Diagnosing Fibromyalgia Pain

Symptoms such as pain and fatigue are subjective. They’re only experienced by the person with the symptoms and doctors have no real way of measuring them. This inability to measure subjective symptoms means that fibromyalgia is often misdiagnosed.

But there’s an even bigger problem with diagnosing this disease. There are no reproducible, objective, definitive tests for diagnosis. And this lack of quantifiable tests has led some in the medical community to dismiss its existence altogether.

To be sure, since being recognized by the AMA in 1987, the number of medical professionals that dismiss the disease has shrunk. But, if there aren’t any real tests, how can you get a diagnosis?

When you think you’re experiencing fibromyalgia pain, your doctor will explain trigger points to you. Also known as tender points, these are specific areas of the body where the pain is easily triggered. Even the application of light pressure in these areas can cause severe aches and pains.

There are 18 known trigger points. Some of the most common are:

Back of the head

Upper chest

Tops of shoulders

Outer elbows



In the past, doctors would use these trigger points to diagnose fibromyalgia. If a person had pain in 11 of the 18 points, then they were thought to have fibromyalgia. Barring, of course, that all other possible conditions had been ruled out.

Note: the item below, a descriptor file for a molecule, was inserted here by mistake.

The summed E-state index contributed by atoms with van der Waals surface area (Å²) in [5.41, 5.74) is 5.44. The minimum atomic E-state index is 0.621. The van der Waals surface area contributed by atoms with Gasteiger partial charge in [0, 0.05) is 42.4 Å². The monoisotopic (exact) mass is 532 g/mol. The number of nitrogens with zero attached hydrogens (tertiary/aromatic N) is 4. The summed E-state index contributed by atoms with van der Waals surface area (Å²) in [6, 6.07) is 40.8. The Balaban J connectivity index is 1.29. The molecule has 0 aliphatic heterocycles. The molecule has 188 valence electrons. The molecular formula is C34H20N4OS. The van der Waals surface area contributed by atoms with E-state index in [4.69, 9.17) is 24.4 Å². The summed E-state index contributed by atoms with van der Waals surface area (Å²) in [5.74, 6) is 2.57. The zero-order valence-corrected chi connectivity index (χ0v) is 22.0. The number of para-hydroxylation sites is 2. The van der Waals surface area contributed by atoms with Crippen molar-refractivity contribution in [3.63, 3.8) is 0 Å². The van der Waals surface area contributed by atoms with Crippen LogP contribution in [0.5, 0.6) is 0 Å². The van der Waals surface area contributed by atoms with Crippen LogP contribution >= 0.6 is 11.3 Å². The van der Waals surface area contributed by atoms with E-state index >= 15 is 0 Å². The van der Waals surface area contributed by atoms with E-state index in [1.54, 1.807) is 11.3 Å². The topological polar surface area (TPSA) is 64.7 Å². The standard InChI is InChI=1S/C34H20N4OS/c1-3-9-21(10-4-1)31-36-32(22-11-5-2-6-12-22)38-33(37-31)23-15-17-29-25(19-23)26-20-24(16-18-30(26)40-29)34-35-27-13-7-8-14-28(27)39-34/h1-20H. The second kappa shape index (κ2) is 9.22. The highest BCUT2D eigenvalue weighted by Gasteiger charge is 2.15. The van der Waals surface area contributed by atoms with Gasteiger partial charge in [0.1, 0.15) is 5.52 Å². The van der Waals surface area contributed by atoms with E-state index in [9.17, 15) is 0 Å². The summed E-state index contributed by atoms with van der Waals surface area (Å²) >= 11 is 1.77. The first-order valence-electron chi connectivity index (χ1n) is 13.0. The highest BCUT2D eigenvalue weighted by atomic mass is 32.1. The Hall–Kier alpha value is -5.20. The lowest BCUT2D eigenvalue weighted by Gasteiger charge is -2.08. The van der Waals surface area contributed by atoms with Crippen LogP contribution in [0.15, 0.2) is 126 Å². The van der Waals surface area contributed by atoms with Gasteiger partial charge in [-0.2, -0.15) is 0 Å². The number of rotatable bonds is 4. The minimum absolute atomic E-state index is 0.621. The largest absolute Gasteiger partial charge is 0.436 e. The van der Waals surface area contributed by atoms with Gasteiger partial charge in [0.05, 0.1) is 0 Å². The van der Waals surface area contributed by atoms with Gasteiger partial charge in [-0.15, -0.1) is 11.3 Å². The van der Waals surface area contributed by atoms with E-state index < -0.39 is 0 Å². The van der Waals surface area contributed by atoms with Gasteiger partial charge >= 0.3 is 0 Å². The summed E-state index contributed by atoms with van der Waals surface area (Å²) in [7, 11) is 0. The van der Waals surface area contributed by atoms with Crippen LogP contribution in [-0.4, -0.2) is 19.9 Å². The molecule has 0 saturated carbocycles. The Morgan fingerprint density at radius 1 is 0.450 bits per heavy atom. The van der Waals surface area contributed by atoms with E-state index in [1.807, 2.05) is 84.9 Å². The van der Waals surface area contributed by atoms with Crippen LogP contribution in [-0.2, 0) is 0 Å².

Today, using trigger points as the sole test for fibromyalgia diagnosis is considered outdated. They still help doctors weed out other diagnoses, but there’s a timeframe now linked to fibromyalgia. If you’ve been experiencing pain for upwards of three months, and there’s no other explanation for the pain, your doctor will likely diagnose you with fibromyalgia.

Other Possible Causes

Before receiving a diagnosis for fibromyalgia, your doctor will make sure the pain isn’t caused by another condition. There are some conditions that present in the exact same ways as fibromyalgia symptoms. These include:


Rheumatoid arthritis or lupus


Ankylosing spondylitis

Polymyalgia rheumatica

All of these conditions cause widespread aches and pains as well as fatigue. Luckily, there are more definitive tests for these diseases. And that can help you get a diagnosis — and treatment — sooner.

When you approach your doctor with the possibility of fibromyalgia pain, they’ll first take a sample of your blood. They might also take x-rays to get a better look at your bones. After ruling out the above diagnoses, you’ll begin a course of treatment that can involve a combination of prescription medication, therapy for any underlying mental health conditions, as well as lifestyle changes.

Start Getting Healthier Today

Fibromyalgia pain is constant and, as such, can render a person incapable of carrying on with their everyday life. But it’s not always easy to diagnose. Without verifiable tests and diagnostic tools, doctors have to rule out other conditions and use trigger points and timelines to determine if you have fibromyalgia.

All that can take awhile. But you can start improving your symptoms with healthier habits. Check out our health programs blog for more information.